To visit Martin's writing website, press here.

February 3, 2011

Neal at the Eye-Doctor

Neal went to the eye-doctor, the oculist or optometrist, for an exam so he could get some new reading glasses. No big deal. Except that we’re talking about Neal.

When the receptionist-nurse lets you in, you sit in a square waiting room with too-low, too-soft sofa benches in black vinyl and wait your turn to have the various stages of your exam. She has a nice smile, but the magazines are trashy and the pictures on the wall are flat out ugly. There’s a door on the right into the restroom. The restroom is really a converted broom closet, and the door is flimsy with a sort of screen thing near the bottom.

Neal waited a long time. The nurse invited him in to get his eye pressure checked on a machine. She was cute and Neal had unclean thoughts. In addition, he could not keep his chin on the chinrest and keep his eye open while the machine blew air into it, so the exam had to be repeated twice. He returned to the waiting room with a grin while the nurse shook her head.

Then she put eye drops into his eyes to dilate the pupils. She wasted a drop or two when Neal unintentionally shut his eye. He wasn’t really used to this sort of thing. Then the really long wait started.

Neal couldn’t read and the light sort of hurt, so he tried to find something to think about, like a mental game or a story to keep him occupied. But he found nothing and just fidgeted for half an hour. Often he blew out air like he was exasperated. Like ‘I can’t stand this much longer.’ Nobody in the waiting room would talk to him.

Then Neal needed to take a leak bad. He had a little trouble with the door knob, but got inside okay. Ah, alone at last! At the bottom of the door there is a grate because there is no window in the restroom, just a ventilator fan which was broken. This situation was not entirely clear to Neal. What was clear was that he had to take a leak really bad and he was in a restroom.

The grate in the door and the lack of a noisy ventilator meant that the ten or so people in the waiting room five feet away could hear everything just as plainly as if they had been in the restroom with Neal. He unzipped; they snickered. He groaned as he readied for action; they looked at one another with smirks. He let loose; they chuckled like little kids in church. It wasn’t that funny, but the laughter was contagious and unstoppable.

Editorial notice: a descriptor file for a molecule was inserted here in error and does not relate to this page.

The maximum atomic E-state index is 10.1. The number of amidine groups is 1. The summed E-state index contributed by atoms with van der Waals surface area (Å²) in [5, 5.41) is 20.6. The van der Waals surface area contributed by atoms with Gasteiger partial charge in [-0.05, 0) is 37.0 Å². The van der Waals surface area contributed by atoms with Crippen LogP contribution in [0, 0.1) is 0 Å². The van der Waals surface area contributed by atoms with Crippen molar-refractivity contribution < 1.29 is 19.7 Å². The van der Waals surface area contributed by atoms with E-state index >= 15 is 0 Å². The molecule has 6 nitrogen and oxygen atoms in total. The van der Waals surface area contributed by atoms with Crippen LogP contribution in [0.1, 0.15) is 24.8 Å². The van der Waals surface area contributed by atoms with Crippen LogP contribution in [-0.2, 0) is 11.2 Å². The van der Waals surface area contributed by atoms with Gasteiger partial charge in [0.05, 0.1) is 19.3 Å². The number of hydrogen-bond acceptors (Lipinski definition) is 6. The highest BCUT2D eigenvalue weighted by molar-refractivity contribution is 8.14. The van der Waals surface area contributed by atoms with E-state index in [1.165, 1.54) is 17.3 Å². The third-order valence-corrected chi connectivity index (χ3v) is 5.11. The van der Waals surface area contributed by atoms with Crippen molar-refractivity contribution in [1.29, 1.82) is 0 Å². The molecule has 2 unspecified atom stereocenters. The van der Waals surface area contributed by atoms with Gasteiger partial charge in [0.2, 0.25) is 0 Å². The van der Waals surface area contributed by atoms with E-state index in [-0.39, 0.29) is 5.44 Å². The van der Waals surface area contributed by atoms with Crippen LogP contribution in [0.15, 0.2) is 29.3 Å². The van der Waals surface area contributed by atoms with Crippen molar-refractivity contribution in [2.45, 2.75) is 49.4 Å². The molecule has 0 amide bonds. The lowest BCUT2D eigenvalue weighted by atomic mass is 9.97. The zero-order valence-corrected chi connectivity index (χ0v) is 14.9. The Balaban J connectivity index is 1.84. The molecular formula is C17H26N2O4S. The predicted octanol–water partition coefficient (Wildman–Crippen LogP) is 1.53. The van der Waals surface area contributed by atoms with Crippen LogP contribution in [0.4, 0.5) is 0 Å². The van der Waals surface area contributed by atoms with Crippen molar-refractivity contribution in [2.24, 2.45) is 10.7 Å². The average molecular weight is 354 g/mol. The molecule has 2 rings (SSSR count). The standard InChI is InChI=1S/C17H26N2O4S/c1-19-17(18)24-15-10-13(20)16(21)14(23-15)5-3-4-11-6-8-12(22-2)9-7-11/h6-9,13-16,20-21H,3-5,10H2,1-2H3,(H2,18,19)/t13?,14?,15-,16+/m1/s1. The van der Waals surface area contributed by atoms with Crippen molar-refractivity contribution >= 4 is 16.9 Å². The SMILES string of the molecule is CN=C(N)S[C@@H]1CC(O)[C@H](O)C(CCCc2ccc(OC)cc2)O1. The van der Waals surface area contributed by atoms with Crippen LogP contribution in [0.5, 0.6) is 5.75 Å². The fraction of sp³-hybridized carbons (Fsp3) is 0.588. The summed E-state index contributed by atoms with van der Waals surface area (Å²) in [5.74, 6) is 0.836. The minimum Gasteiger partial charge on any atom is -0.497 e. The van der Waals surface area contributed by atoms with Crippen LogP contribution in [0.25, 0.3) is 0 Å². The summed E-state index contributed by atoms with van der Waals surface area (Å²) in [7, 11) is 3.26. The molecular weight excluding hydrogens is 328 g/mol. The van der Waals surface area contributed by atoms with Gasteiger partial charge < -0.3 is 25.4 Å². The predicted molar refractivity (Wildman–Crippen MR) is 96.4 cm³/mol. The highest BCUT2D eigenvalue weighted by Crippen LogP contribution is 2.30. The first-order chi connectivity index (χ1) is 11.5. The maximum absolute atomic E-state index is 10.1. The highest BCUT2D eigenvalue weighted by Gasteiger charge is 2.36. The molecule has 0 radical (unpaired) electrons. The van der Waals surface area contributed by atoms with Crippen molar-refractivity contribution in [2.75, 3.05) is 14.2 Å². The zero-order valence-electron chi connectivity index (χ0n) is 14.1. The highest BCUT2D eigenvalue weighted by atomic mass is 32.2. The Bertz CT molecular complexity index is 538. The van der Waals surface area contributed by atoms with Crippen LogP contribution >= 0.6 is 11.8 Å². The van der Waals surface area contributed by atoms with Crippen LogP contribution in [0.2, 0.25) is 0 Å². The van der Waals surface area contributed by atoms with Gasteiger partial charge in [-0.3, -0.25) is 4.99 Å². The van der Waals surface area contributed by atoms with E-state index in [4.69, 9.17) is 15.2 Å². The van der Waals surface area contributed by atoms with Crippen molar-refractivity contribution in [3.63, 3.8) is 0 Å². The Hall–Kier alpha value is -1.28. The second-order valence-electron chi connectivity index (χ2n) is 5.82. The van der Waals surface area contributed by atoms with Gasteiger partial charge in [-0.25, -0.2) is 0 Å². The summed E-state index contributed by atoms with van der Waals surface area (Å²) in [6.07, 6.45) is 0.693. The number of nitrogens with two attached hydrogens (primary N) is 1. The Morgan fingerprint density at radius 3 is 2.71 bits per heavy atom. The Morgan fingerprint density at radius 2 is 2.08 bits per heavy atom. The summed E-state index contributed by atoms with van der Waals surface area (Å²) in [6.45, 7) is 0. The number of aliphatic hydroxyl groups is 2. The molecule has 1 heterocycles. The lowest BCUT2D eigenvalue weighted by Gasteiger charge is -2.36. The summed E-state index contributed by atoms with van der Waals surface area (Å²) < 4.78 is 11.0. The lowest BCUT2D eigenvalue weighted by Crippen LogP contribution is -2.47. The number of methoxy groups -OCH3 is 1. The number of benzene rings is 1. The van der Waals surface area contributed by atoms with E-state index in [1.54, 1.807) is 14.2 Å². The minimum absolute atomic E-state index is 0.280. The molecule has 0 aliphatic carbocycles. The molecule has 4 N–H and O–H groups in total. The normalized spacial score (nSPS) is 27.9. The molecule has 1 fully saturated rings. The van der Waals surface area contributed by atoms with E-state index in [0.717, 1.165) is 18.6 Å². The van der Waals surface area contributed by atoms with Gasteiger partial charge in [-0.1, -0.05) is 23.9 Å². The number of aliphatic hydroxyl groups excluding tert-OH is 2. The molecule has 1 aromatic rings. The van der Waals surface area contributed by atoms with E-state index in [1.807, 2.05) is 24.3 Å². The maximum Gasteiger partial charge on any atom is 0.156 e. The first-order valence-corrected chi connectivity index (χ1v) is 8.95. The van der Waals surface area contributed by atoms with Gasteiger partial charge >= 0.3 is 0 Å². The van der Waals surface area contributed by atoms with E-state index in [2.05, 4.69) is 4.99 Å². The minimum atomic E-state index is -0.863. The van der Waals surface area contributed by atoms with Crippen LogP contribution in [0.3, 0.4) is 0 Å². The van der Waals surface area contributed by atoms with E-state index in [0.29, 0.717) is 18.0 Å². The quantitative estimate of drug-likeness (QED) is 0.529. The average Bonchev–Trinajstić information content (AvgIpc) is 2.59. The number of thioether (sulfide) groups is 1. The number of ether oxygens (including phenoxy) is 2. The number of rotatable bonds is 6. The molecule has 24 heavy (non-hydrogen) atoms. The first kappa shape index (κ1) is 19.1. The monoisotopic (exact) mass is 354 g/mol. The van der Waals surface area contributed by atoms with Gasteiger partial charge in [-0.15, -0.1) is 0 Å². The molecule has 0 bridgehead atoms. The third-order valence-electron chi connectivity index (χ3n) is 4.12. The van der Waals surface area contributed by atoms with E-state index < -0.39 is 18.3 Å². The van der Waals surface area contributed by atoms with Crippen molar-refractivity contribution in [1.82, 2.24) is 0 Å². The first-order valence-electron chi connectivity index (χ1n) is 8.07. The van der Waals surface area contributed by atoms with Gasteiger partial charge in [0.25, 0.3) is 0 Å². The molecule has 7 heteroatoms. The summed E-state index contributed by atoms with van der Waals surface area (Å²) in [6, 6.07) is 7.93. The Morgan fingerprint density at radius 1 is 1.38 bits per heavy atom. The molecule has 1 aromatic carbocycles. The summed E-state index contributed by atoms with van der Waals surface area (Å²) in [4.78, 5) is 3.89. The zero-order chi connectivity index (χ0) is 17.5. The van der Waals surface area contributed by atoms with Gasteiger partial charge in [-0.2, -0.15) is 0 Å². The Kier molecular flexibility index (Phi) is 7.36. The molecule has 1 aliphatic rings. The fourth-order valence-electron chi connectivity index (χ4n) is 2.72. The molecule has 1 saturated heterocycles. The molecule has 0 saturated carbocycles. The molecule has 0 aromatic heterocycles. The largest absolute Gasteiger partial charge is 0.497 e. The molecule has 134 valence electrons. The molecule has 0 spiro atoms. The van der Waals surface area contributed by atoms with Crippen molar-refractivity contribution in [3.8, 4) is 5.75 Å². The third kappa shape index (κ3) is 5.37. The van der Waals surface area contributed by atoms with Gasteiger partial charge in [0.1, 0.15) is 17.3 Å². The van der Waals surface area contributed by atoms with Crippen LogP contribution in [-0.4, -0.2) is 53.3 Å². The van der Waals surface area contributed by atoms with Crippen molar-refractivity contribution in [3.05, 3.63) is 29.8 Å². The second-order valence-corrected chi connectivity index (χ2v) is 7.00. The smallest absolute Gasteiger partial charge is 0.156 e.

The men, women, teens and children in the waiting room were all out of control. Neal heard the noise but had no idea that he was putting on a show from behind the door. Then the audience tried to contain itself so that he might be less embarrassed when he came out but the laughter came in ripples. It’s always hard to stop when the crowd’s tittering.

Neal finished his leak by blowing some nice long high-pitched wind, and the waiting room exploded. By this time the nurse and even the eye doctor had come out to see what was so funny. People were drying their eyes and containing themselves while Neal washed his hands, and then he emerged. As soon as they saw him they broke up again. Even the eye doctor laughed in squeaky hysterics.

But the worst was yet to come. Neal smiled at everyone and yearned to join in the fun. “What’s so funny?” he said. Everyone laughed even harder. And then a teenage girl saw that Neal had trailed a foot-long piece of toilet paper stuck to his boot. She pointed and the people started falling off their chairs holding their sides. Neal saw that they were laughing now at his toilet paper train, so he pulled it off and held it up. He laughed too. Nobody could stop. They had to wait an extra hour for everyone’s eyes to normalize in order to continue the examinations. Some had to go home and come back another day. One older woman said she laughed so hard she almost wet herself, but she would not use that sound-amplifying toilet if it was the last one on earth.

Neal, once again, had provided a valuable public service.

Happy trials, Martin

Mutt: Very early one morning, two birds were sitting at the side of a large puddle of oil. They saw a worm on the other side.
Jeff: I’m not feeling too good myself.
Mutt: So one flies over and the other one swims through. The question is: which one gets to the worm first?
Jeff: Oh, that would be … the one who swam, of course, because "da oily boid gets da woim."
Mutt: Okay, but did you hear about the woman driving her car slowly and knitting at the same time?
Jeff: Ugh.
Mutt: A man came up from behind and he wanted to pass her. He opened the window and yelled, "Pull over! Pull over!"
Jeff: Ugh.
Mutt: The lady yelled back, "No, it's a sweater!"
Jeff: My turn. One day a man went to see Mozart's tomb. When he got there, the tomb was open and Mozart was sitting there tearing up pieces of paper. The man asked: "What are you doing with all of your great works of music?"
Mutt: And …?
Jeff: You can’t guess?
Mutt: Um, no.
Jeff: Mozart replied, "I'm decomposing!"
Mutt: Ha ha ha ha … I don’t get it.

No comments: